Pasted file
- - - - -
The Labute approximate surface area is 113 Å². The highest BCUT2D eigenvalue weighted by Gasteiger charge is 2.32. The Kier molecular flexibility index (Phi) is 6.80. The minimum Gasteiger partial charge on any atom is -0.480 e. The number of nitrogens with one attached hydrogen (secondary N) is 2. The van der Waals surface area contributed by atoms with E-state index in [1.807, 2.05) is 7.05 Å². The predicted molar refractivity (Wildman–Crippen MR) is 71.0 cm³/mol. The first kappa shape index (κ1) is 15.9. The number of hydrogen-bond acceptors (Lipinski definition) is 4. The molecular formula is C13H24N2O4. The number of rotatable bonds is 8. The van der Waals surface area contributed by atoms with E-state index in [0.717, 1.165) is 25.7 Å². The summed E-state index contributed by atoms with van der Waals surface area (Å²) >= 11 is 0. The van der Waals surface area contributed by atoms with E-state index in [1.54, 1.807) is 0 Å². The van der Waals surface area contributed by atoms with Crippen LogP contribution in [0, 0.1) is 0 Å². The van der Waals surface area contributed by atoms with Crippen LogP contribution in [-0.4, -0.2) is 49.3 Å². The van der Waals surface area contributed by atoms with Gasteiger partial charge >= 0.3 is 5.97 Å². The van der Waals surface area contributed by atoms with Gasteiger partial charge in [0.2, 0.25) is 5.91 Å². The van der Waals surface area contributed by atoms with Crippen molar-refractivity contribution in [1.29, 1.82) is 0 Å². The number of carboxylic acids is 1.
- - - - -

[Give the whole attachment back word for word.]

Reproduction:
The Labute approximate surface area is 113 Å². The highest BCUT2D eigenvalue weighted by Gasteiger charge is 2.32. The Kier molecular flexibility index (Phi) is 6.80. The minimum Gasteiger partial charge on any atom is -0.480 e. The number of nitrogens with one attached hydrogen (secondary N) is 2. The van der Waals surface area contributed by atoms with E-state index in [1.807, 2.05) is 7.05 Å². The predicted molar refractivity (Wildman–Crippen MR) is 71.0 cm³/mol. The first kappa shape index (κ1) is 15.9. The number of hydrogen-bond acceptors (Lipinski definition) is 4. The molecular formula is C13H24N2O4. The number of rotatable bonds is 8. The van der Waals surface area contributed by atoms with E-state index in [0.717, 1.165) is 25.7 Å². The summed E-state index contributed by atoms with van der Waals surface area (Å²) >= 11 is 0. The van der Waals surface area contributed by atoms with E-state index in [1.54, 1.807) is 0 Å². The van der Waals surface area contributed by atoms with Crippen LogP contribution in [0, 0.1) is 0 Å². The van der Waals surface area contributed by atoms with Crippen LogP contribution in [-0.4, -0.2) is 49.3 Å². The van der Waals surface area contributed by atoms with Gasteiger partial charge >= 0.3 is 5.97 Å². The van der Waals surface area contributed by atoms with Gasteiger partial charge in [0.2, 0.25) is 5.91 Å². The van der Waals surface area contributed by atoms with Crippen molar-refractivity contribution in [1.29, 1.82) is 0 Å². The number of carboxylic acids is 1.